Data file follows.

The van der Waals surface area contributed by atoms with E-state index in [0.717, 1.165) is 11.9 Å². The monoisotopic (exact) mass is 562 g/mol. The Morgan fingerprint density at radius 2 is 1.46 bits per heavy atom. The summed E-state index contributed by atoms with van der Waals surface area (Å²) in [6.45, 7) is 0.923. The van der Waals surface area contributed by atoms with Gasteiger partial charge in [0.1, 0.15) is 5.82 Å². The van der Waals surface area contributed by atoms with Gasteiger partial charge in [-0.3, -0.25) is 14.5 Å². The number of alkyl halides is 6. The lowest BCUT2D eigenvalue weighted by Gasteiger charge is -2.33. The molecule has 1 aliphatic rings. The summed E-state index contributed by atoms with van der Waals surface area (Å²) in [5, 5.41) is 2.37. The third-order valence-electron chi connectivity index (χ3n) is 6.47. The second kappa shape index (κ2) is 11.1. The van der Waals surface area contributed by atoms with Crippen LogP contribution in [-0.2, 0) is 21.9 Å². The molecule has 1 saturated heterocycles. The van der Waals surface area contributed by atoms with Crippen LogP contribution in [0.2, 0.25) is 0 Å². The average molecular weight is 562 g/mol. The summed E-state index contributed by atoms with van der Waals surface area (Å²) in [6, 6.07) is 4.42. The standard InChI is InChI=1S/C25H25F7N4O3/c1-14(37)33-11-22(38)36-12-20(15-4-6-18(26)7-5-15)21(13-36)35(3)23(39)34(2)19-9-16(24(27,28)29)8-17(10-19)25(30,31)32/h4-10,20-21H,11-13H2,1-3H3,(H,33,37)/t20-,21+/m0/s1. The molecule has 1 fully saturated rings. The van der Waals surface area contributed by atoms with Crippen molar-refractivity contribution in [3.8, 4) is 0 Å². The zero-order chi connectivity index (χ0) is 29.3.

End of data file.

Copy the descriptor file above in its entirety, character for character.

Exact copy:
The van der Waals surface area contributed by atoms with E-state index in [0.717, 1.165) is 11.9 Å². The monoisotopic (exact) mass is 562 g/mol. The Morgan fingerprint density at radius 2 is 1.46 bits per heavy atom. The summed E-state index contributed by atoms with van der Waals surface area (Å²) in [6.45, 7) is 0.923. The van der Waals surface area contributed by atoms with Gasteiger partial charge in [0.1, 0.15) is 5.82 Å². The van der Waals surface area contributed by atoms with Gasteiger partial charge in [-0.3, -0.25) is 14.5 Å². The number of alkyl halides is 6. The lowest BCUT2D eigenvalue weighted by Gasteiger charge is -2.33. The molecule has 1 aliphatic rings. The summed E-state index contributed by atoms with van der Waals surface area (Å²) in [5, 5.41) is 2.37. The third-order valence-electron chi connectivity index (χ3n) is 6.47. The second kappa shape index (κ2) is 11.1. The van der Waals surface area contributed by atoms with Crippen LogP contribution in [-0.2, 0) is 21.9 Å². The molecule has 1 saturated heterocycles. The van der Waals surface area contributed by atoms with Crippen LogP contribution in [0.2, 0.25) is 0 Å². The average molecular weight is 562 g/mol. The summed E-state index contributed by atoms with van der Waals surface area (Å²) in [6, 6.07) is 4.42. The standard InChI is InChI=1S/C25H25F7N4O3/c1-14(37)33-11-22(38)36-12-20(15-4-6-18(26)7-5-15)21(13-36)35(3)23(39)34(2)19-9-16(24(27,28)29)8-17(10-19)25(30,31)32/h4-10,20-21H,11-13H2,1-3H3,(H,33,37)/t20-,21+/m0/s1. The molecule has 1 fully saturated rings. The van der Waals surface area contributed by atoms with Crippen molar-refractivity contribution in [3.8, 4) is 0 Å². The zero-order chi connectivity index (χ0) is 29.3.